Amy Coney Barrett

Judge Amy Coney Barrett Ruled The Use Of The N-Word Does Not Make A Hostile Work Environment

US Supreme Court nominee Judge Amy Coney Barrett, appointed by Donald Trump, is under scrutiny over her views on the use of the N-word in the workplace.

Barrett has written around 100 opinions in her three-year tenure as a judge on the 7th U.S. Circuit Court of Appeals. On Sunday, the Associated Press reported on her most significant judicial opinions. Among those was a workplace discrimination case from last year.

Barrett wrote a legal opinion for a unanimous three-judge panel, surrounding the use of the n-word in the workplace. She wrote that it had not “created a hostile or abusive working environment.” She said the use of the word was not abhorrent and that the plaintiff, Terry Smith, a black man who worked at as a transportation employee, did not show enough evidence for the harassment claims, the Independent reported.

“The n-word is an egregious racial epithet. That said, Smith can’t win simply by proving that the word was uttered. He must also demonstrate that Colbert’s use of this word altered the conditions of his employment and created a hostile or abusive working environment,” Barrett penned.

Apparently, in 2013, Supreme Court Justice Brett Kavanaugh had a different view, that even one use of the n-word was enough to cause damage. “No other word in the English language so powerfully or instantly calls to mind our country’s long and brutal struggle to overcome racism…a single, sufficiently severe incident may create a hostile work environment,” Justice Kavanaugh wrote.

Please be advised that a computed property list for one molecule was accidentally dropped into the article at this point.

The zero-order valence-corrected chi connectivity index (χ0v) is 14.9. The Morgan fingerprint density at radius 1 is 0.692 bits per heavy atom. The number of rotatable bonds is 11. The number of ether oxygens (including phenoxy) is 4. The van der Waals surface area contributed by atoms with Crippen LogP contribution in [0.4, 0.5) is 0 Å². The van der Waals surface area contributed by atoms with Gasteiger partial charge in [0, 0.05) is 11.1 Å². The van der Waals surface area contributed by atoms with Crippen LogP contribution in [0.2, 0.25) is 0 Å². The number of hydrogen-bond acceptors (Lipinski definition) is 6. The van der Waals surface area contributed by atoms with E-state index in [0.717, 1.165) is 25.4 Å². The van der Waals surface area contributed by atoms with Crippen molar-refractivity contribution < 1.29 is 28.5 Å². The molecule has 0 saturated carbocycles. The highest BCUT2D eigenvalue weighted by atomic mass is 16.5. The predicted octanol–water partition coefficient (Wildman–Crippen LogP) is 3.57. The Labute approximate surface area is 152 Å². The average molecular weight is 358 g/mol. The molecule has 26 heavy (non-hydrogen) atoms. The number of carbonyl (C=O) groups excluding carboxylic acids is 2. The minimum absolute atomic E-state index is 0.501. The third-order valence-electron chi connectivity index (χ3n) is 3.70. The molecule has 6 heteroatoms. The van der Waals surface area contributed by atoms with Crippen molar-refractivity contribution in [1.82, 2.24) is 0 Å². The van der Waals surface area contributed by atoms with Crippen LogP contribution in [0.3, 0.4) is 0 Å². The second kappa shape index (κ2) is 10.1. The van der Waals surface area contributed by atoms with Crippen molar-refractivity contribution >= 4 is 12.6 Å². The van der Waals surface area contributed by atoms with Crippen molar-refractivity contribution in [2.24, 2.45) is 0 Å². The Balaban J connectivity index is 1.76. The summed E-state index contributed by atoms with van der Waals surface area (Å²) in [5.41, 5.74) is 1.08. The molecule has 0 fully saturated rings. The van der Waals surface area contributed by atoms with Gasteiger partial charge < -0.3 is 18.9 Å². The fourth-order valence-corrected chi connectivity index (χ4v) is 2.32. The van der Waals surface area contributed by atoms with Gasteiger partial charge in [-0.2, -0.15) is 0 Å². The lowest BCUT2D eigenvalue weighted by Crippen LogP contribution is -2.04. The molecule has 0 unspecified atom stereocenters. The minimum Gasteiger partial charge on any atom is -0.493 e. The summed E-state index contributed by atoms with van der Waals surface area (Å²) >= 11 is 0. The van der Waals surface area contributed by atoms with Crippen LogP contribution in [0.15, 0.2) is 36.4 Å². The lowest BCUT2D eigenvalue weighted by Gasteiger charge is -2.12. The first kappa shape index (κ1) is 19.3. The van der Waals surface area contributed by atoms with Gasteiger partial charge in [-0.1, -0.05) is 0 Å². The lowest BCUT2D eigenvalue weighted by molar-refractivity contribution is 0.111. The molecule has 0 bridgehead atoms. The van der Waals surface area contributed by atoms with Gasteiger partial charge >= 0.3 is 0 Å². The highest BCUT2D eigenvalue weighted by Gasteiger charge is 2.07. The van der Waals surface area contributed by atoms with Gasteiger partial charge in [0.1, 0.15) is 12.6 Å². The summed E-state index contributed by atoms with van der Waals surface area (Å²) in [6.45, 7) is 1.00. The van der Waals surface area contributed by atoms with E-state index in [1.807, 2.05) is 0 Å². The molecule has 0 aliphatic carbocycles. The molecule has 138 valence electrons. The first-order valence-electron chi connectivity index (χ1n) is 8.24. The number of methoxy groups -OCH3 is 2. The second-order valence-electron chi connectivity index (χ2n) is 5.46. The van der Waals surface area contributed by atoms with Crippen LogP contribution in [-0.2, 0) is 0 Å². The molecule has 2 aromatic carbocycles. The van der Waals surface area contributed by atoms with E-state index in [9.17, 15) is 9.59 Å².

Barrett is the adoptive mother of two Black children; many question how she would feel if someone called her children the racial slur.

Wednesday will make day three of Senate confirmation hearings for Barrett. On Tuesday she was examined on various but major Supreme Court cases that questioned her stance on gay marriage, abortion, and of course, the Affordable Care Act.

Barrett vehemently worked at reassuring the Senate Judiciary Committee that she would rule on issues based on cases prior to it and would not allow her personal views or agendas to deter her from getting in the way of the law.

When it comes to cases where she may have a conflict of interest, however, Barrett did not fully commit to recusing herself from those types of cases. With the upcoming election 21 days away, some Democrats would like for the nominee to recuse herself from all Supreme Court rulings pertaining to the results of the 2020 presidential election.

Amy Coney Barrett

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Crystal Gross
Crystal joined BallerAlert in 2020 to renew her passion for writing. She is a Kentucky native who now lives in the heart of Atlanta. She enjoys reading, politics, traveling, and of course writing.

About Crystal Gross

Crystal joined BallerAlert in 2020 to renew her passion for writing. She is a Kentucky native who now lives in the heart of Atlanta. She enjoys reading, politics, traveling, and of course writing.

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